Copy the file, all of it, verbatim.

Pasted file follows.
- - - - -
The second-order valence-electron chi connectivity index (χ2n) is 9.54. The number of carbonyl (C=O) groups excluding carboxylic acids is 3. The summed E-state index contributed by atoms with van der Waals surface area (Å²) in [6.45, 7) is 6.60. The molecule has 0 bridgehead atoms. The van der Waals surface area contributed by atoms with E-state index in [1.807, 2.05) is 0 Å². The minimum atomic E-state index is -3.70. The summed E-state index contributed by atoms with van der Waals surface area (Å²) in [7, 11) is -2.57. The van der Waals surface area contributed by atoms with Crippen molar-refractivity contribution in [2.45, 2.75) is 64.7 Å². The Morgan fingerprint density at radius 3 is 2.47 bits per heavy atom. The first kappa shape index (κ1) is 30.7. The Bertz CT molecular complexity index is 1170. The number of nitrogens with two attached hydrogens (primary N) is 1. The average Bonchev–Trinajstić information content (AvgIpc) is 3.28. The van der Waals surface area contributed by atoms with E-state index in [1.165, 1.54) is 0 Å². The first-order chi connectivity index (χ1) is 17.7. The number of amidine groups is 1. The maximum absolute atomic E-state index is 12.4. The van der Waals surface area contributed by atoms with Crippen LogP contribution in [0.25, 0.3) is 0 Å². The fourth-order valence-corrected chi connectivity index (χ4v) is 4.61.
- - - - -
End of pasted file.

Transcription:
The second-order valence-electron chi connectivity index (χ2n) is 9.54. The number of carbonyl (C=O) groups excluding carboxylic acids is 3. The summed E-state index contributed by atoms with van der Waals surface area (Å²) in [6.45, 7) is 6.60. The molecule has 0 bridgehead atoms. The van der Waals surface area contributed by atoms with E-state index in [1.807, 2.05) is 0 Å². The minimum atomic E-state index is -3.70. The summed E-state index contributed by atoms with van der Waals surface area (Å²) in [7, 11) is -2.57. The van der Waals surface area contributed by atoms with Crippen molar-refractivity contribution in [2.45, 2.75) is 64.7 Å². The Morgan fingerprint density at radius 3 is 2.47 bits per heavy atom. The first kappa shape index (κ1) is 30.7. The Bertz CT molecular complexity index is 1170. The number of nitrogens with two attached hydrogens (primary N) is 1. The average Bonchev–Trinajstić information content (AvgIpc) is 3.28. The van der Waals surface area contributed by atoms with E-state index in [1.165, 1.54) is 0 Å². The first-order chi connectivity index (χ1) is 17.7. The number of amidine groups is 1. The maximum absolute atomic E-state index is 12.4. The van der Waals surface area contributed by atoms with Crippen LogP contribution in [0.25, 0.3) is 0 Å². The fourth-order valence-corrected chi connectivity index (χ4v) is 4.61.